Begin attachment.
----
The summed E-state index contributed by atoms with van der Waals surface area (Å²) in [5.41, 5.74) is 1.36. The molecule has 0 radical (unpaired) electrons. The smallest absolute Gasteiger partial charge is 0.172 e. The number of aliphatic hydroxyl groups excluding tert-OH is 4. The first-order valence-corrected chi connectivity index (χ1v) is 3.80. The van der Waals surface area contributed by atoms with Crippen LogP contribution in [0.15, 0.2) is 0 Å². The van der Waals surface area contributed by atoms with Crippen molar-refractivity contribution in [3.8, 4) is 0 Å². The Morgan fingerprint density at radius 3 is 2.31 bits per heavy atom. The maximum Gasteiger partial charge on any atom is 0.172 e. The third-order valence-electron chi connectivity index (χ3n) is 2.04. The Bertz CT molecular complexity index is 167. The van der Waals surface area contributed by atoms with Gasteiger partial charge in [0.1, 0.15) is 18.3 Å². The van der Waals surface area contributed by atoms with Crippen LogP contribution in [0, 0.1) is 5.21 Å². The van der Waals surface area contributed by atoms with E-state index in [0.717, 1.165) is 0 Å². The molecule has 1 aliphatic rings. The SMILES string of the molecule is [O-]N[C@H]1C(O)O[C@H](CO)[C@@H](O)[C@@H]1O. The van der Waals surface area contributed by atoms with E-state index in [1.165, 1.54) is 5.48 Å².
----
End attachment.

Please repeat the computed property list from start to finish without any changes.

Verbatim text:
The summed E-state index contributed by atoms with van der Waals surface area (Å²) in [5.41, 5.74) is 1.36. The molecule has 0 radical (unpaired) electrons. The smallest absolute Gasteiger partial charge is 0.172 e. The number of aliphatic hydroxyl groups excluding tert-OH is 4. The first-order valence-corrected chi connectivity index (χ1v) is 3.80. The van der Waals surface area contributed by atoms with Crippen LogP contribution in [0.15, 0.2) is 0 Å². The van der Waals surface area contributed by atoms with Crippen molar-refractivity contribution in [3.8, 4) is 0 Å². The Morgan fingerprint density at radius 3 is 2.31 bits per heavy atom. The maximum Gasteiger partial charge on any atom is 0.172 e. The third-order valence-electron chi connectivity index (χ3n) is 2.04. The Bertz CT molecular complexity index is 167. The van der Waals surface area contributed by atoms with Gasteiger partial charge in [0.1, 0.15) is 18.3 Å². The van der Waals surface area contributed by atoms with Crippen LogP contribution in [0, 0.1) is 5.21 Å². The van der Waals surface area contributed by atoms with E-state index in [0.717, 1.165) is 0 Å². The molecule has 1 aliphatic rings. The SMILES string of the molecule is [O-]N[C@H]1C(O)O[C@H](CO)[C@@H](O)[C@@H]1O. The van der Waals surface area contributed by atoms with E-state index in [1.165, 1.54) is 5.48 Å².